BAR HARBOR — It doesn’t seem like anything in Bar Harbor is slowing down just yet. The streets were hopping Friday; artists, musicians and refreshments were on hand at 15 businesses participating in the final Art Walk of the season.
Jessica DeFrenn of Swan’s Island, who has begun marketing her artwork online as Antlers and Milk, was the featured artist at Spruce and Gussy. Her collection included paintings, drawings and prints. The drawings are done in Copic marker and other micron pens and markers. Others are painted with coffee.
Several drawings are from a series of abandoned women, which were featured at a show earlier this year at the Shaw gallery in Northeast Harbor. The figures are all posed with nests and eggs and other symbol-rich images from the natural world. In “IV,” a woman’s figure sits in what appears to be a tree or giant fern, decorated as if for Christmas, which rests on top of an owl’s skull. Her long hair forms a nest for three eggs.
The block prints are carved, not from wood or linoleum, but from rubber.
“I just picked up carving in April,” DeFrenn said. “I went to Carroll Drug in Southwest Harbor one day and bought a pack of blank greeting cards. And I had a piece of rubber sitting around,” which gave her the idea to try her hand at illustrating the cards with block prints.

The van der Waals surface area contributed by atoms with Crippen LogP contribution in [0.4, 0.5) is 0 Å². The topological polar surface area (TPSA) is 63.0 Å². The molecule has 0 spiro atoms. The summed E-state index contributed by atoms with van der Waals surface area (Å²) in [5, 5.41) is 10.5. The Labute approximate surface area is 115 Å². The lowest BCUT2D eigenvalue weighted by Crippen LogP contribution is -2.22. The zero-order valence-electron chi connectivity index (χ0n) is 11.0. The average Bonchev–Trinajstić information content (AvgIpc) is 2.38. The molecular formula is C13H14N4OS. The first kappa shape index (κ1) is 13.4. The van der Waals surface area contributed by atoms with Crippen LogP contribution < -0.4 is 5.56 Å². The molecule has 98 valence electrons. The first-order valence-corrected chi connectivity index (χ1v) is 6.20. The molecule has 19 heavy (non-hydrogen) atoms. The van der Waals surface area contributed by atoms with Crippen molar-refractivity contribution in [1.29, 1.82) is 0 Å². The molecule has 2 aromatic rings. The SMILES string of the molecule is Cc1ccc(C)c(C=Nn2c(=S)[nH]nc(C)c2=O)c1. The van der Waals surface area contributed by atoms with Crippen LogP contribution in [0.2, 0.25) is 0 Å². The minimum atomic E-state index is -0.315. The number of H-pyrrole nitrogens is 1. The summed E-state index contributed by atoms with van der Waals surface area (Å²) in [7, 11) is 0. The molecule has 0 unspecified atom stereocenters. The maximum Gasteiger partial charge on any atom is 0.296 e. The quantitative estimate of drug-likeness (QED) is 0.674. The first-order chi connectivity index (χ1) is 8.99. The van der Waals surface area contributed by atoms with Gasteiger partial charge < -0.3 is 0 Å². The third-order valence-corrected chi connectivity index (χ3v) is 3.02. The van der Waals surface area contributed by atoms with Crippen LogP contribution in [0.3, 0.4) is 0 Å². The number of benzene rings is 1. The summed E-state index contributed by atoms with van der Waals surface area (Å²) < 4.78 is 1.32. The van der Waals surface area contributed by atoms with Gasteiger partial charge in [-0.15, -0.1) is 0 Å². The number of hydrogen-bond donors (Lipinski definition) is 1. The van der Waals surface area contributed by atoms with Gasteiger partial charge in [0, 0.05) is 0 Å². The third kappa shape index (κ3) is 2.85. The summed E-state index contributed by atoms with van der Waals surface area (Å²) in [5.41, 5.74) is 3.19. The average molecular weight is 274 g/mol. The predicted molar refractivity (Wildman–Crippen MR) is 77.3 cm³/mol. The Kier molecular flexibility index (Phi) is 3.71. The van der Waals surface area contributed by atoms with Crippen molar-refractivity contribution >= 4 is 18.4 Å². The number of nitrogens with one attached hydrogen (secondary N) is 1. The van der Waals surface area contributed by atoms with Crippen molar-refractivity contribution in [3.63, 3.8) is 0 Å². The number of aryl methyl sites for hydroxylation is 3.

Some of her drawings depict wise-looking old fishermen. DeFrenn’s brother has worked as a stern man on lobster boats, she said, and “I think there’s just this wisdom about them; there’s a story to tell.”
At Choco-latte, Amy Schwartz of Bar Harbor exhibited a collection of resin casted windows. She starts with reclaimed window or picture frames and creates an illustration inside using sea glass, mosaic glass, shells, and wire. Then she casts the whole thing in resin to suspend the pieces inside the frame. In one, a turtle and a pair of seahorses made of brown and green sea glass swim over sea grasses. The turtle seems to be cheerfully making his way to the surface in search of snacks.
Glass is also central to the wire sculptures of Judith Rose Lacadie Hill of Greenfield, which were on display behind the counter at Island Artisans. Some are part of a body of work that focuses on Maine industries, in anticipation of the upcoming Maine bicentennial.